Explore UAB

Anna Ablamowicz, O.D.; Stephanie Cox, O.D.; Andrew Pucker, O.D., Ph.D.; Jillian Ziemanski, O.D., M.S.

In exchange for biomedical research in vision science, the National Institutes of Health are repaying the student debt of four faculty members at the UAB School of Optometry.

The faculty members who have contracts with the NIH Loan Repayment Programs, established by Congress to recruit and retain highly qualified health professionals into biomedical or biobehavioral research careers, are: Anna Ablamowicz, O.D., clinical assistant professor; Stephanie Cox, O.D., clinical assistant professor; Andrew Pucker, O.D., Ph.D., assistant professor; and Jillian Ziemanski, O.D., M.S., clinical assistant professor.

The programs repay up to $35,000 annually of a researcher’s qualified educational debt in return for a commitment to engage in NIH mission-relevant research.

Ablamowicz has had a contract with the program since 2014. In exchange for the assistance with her student debt, she investigates causes and consequences of dry eye disease—a condition that affects millions of people worldwide, isn’t completely understood and is therefore widely underdiagnosed and undermanaged, she says.

“For me personally, through my research and clinical endeavors, I am committed to preserving human sight and improving patient care,” Ablamowicz says. “As an NIH Loan Repayment Program recipient, I have been able to focus on developing as an adept clinician scientist and researcher by obtaining a Ph.D. in Vision Science. Receiving this award has allowed me to remain in a university setting as part-time clinical faculty and given me the opportunity to build a solid research foundation for my career.”

Cox has received more than $100,000 in loan repayments from the NIH, which has allowed her to pursue a research career without worrying about taking on more loans, she says. Cox uses functional magnetic resonance imaging to better understand the processing of ocular surface sensations and the lacrimal reflex arc.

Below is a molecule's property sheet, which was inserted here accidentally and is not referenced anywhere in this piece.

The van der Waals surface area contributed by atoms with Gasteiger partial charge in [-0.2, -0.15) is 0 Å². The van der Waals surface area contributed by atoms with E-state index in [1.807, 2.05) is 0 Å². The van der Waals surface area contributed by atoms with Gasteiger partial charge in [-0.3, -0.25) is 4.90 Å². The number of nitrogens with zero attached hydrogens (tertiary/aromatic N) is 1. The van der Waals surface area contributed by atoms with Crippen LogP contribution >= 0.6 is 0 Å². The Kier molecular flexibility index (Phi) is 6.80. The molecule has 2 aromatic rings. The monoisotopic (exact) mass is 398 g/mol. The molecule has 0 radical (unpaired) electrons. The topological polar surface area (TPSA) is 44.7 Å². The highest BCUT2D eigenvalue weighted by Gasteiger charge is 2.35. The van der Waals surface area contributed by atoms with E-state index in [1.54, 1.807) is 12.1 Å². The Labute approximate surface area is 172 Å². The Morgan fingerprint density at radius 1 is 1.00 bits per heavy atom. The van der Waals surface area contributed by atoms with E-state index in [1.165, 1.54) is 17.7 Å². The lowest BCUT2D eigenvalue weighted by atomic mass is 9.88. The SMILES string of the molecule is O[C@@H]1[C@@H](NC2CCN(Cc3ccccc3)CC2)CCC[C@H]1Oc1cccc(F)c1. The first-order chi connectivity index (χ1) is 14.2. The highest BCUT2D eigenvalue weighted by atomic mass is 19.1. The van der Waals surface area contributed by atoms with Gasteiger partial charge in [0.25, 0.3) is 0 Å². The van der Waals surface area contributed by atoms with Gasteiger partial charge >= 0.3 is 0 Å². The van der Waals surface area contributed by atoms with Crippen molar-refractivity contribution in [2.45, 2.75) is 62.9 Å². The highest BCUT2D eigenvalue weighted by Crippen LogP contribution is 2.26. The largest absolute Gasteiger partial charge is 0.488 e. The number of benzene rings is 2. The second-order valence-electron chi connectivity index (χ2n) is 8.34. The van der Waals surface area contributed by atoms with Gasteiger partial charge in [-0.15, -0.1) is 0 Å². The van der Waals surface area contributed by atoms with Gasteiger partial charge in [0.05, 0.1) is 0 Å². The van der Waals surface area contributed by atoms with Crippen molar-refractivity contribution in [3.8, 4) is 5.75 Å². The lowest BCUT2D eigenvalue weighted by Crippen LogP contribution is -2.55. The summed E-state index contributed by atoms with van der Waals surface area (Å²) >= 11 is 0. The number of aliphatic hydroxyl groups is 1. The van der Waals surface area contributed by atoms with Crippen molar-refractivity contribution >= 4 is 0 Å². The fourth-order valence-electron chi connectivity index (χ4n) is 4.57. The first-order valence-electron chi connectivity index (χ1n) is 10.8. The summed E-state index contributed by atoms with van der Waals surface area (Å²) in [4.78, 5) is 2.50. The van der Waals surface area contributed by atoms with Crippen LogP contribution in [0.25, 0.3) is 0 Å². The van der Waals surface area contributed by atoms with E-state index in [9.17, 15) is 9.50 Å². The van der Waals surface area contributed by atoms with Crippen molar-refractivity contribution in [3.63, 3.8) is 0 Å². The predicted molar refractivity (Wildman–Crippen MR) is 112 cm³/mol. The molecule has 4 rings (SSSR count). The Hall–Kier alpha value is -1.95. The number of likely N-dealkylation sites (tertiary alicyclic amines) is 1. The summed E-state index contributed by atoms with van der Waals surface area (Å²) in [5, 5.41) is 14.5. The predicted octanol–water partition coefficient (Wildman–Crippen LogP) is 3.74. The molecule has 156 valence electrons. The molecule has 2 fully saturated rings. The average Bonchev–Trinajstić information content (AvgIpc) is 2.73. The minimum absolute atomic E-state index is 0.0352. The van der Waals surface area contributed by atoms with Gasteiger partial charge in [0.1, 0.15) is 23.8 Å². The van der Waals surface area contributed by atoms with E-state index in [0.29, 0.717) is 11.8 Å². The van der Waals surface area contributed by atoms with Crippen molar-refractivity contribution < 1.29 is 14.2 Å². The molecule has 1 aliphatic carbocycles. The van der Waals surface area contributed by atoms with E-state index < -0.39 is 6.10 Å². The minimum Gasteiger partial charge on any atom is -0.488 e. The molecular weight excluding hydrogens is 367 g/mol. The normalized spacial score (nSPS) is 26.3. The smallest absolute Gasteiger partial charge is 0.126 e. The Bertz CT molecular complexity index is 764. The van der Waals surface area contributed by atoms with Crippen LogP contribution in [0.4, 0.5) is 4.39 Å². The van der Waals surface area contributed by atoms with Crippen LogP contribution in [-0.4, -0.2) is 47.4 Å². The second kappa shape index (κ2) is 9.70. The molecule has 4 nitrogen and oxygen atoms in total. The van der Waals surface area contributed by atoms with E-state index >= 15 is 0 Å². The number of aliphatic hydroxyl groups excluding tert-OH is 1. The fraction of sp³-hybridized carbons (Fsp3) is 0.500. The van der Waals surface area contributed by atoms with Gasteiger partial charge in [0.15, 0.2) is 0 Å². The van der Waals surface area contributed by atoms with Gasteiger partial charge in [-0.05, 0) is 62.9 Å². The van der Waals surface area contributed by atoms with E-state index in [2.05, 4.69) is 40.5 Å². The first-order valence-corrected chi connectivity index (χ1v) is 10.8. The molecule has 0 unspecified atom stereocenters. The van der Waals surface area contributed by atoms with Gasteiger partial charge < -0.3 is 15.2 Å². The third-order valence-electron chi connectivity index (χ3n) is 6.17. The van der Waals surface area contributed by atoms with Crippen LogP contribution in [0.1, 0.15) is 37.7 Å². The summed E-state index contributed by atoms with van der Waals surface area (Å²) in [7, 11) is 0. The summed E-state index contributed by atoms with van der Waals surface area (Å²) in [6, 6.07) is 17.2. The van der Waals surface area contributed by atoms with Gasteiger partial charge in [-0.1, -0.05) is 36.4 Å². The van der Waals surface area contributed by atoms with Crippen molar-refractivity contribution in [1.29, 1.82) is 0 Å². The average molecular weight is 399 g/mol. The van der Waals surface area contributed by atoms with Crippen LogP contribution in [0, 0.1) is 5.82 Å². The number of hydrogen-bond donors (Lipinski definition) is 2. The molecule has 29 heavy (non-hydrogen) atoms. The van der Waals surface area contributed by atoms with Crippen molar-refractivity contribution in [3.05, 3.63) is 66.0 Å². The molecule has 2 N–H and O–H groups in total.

“I am investigating possible central mechanisms of dry eye disease, which may help us to better understand why we have patients who have symptoms of dry eye but no clinical signs of dry eye,” she says.

During the six years Pucker has received funding from the Loan Repayment Program, he has focused on determining if mechanically induced signaling plays a role in myopia development. Specifically, Pucker hypothesizes that the nearsighted eye places stress on the ciliary muscle, or the focusing muscle, which triggers specific biochemical pathways that lead to muscular hypertrophy, altered eye shape and accelerated axial elongation.

“Overall, it is hoped that understanding the potential mechanisms leading to myopia development and understanding how the ciliary muscle is related to myopia will lead to targeted treatment or prevention strategies for myopia and other ciliary muscle-related conditions like glaucoma and accommodative dysfunction.”

Pucker says obtaining the support from the Loan Repayment Program allowed him to pursue a Ph.D. in Vision Science after earning his O.D. degree from The Ohio State University — “a feat that would not have been financially practical because at the completion of my O.D., I was accruing more than $1,000 per month in interest and was expected to make over $2,000 per month in student loan payments,” he says. “Essentially, the Loan Repayment Program freed me from the need to practice full-time, and it has allowed me to develop into the clinician-scientist and educator that I am today.”

Ziemanksi has received $105,000 toward her student loans. Her contract has allowed her to work on two projects. Her first project evaluates the types of lipids produced from human meibomian gland epithelial cells after treatment with varying ratios of omega-6 fatty acids and omega-3 fatty acids. She is also looking at the lipids produced after exposure to Accutane, a medication known to damage the meibomian glands, and investigating whether the omega-6:omega-3 ratios prevent or potentiate the effects of Accutane.

Her second project evaluates whether the complement system, which is a part of the immune system, is involved in the disease mechanism of Sjogren's syndrome, a systemic autoimmune disease known to cause severe dry eye and dry mouth.

Ziemanski will recruit participants and collect tears and cells from their ocular surface to evaluate complement's involvement in the disease.

“Having a clinical degree, whether it's an O.D., M.D., D.D.S., etc., allows clinicians to provide care based on the field's current level of knowledge,” Ziemanski says. “Without active research programs and productive scientists, all forms of healthcare remain stagnant.”

She says there are a number of barriers that dissuade clinicians from wanting to pursue research.

“The Loan Repayment Program is intended to remove those barriers to encourage more young people to engage in research,” she says. “It has certainly made it possible to pursue a career direction that I otherwise couldn't have afforded to. Relieving some of my student loan burden has opened up a whole new set of possibilities in my career. It's a program that I am very thankful for.”